So what does Palin do for the ticket?
1. She reassures the Republican base: You can't win an election with only your base, but you can't win an election without it either. Many Republicans were ambivalent about McCain. By choosing Palin, he's brought them off the fence.
2. She brings energy issues to the fore: Republicans win big on energy. Most Americans approve of an All of the Above approach to solving our energy problems which includes both drilling and alternative fuels. By focusing on alternative fuels only, the Democrats have put themselves dangerously out of touch with the American public. McCain's choice of Palin indicates that he's about to hammer them on that.
3. She reinforces McCain's reformer image: While Barak Obama talks a good game about changing politics as usual in Washington, his actions--and his choice of running mate--indicates that it's all talk. McCain and Palin, on the other hand, have actually taken steps to change it.
Both Palin and McCain opposed wasteful spending, even when it would have benefited them. Both Palin and McCain have gone after corruption in their own party. And McCain, like it or not, sponsored and passed a campaign finance reform bill, while Obama couldn't even keep his promise to accept public financing.
McCain-Palin contrasts well with Obama-Biden. One is the ticket of Action, the other is the ticket of Talk. One ticket has Deeds, the other only has Words. Expect the Republicans to highlight the disparity in the coming weeks.
Far from being a desperate choice, McCain's VP selection is inspired. It shows that he has a clear game plan for the final stretch, that he's confident in his own strengths, and that he's willing to take risks to exploit his opponents' weaknesses. Those are all great characteristics for a Commander in Chief.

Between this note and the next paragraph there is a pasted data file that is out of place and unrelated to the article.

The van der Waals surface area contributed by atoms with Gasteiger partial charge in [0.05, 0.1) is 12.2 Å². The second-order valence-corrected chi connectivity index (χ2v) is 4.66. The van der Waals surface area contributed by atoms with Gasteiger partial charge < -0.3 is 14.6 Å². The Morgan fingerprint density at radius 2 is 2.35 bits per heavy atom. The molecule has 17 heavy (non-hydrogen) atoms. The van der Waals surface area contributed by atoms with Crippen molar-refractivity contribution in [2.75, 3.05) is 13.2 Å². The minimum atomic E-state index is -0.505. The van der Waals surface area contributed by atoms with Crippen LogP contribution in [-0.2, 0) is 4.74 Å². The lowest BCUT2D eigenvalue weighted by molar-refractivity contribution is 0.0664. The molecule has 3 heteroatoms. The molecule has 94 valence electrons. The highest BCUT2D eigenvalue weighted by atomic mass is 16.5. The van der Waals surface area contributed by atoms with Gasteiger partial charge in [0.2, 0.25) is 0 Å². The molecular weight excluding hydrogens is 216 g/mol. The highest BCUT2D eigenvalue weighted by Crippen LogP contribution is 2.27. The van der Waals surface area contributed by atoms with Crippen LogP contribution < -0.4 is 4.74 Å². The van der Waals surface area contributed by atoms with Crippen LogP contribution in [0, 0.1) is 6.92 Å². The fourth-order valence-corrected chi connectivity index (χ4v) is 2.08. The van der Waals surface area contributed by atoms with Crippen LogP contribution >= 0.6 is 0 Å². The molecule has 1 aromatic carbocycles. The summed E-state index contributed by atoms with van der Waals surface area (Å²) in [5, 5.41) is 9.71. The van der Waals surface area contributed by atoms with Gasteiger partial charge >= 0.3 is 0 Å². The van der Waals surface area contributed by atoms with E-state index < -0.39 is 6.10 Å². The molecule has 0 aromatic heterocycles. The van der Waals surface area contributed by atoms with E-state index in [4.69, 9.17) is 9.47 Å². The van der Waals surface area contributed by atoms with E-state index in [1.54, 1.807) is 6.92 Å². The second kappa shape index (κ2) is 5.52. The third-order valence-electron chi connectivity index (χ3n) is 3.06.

Posted by Eukardios at August 30, 2008
11:33 AM | Email This
1. Well said!
2. If it were palin/mccain I would consider it. But unfortunately McCain is still at the top of the ticket and he still does not know anything about the economy and has been on the wrong side of so many issues that i can not and will not support the man.
You've got to think about these things long-term. Sure, McCain is on the top of the ticket now, but even if he gets elected, the likelihood that he'll run again in four years is small. That would leave Palin at the top of the ticket, with four years experience as Vice-President. To borrow a phrase from football, that's pretty good field position.
Long term we are far better off sending a message to the GOP leadership that we will NOT accept big government candidates.
After 4 years of McCain and 8 of Bush the people will righlty vote against Palin no matter what she claims she will do to reduce government and corruption. She will have been stained and currupted by 4 years of close association with Big Government pro War McCain.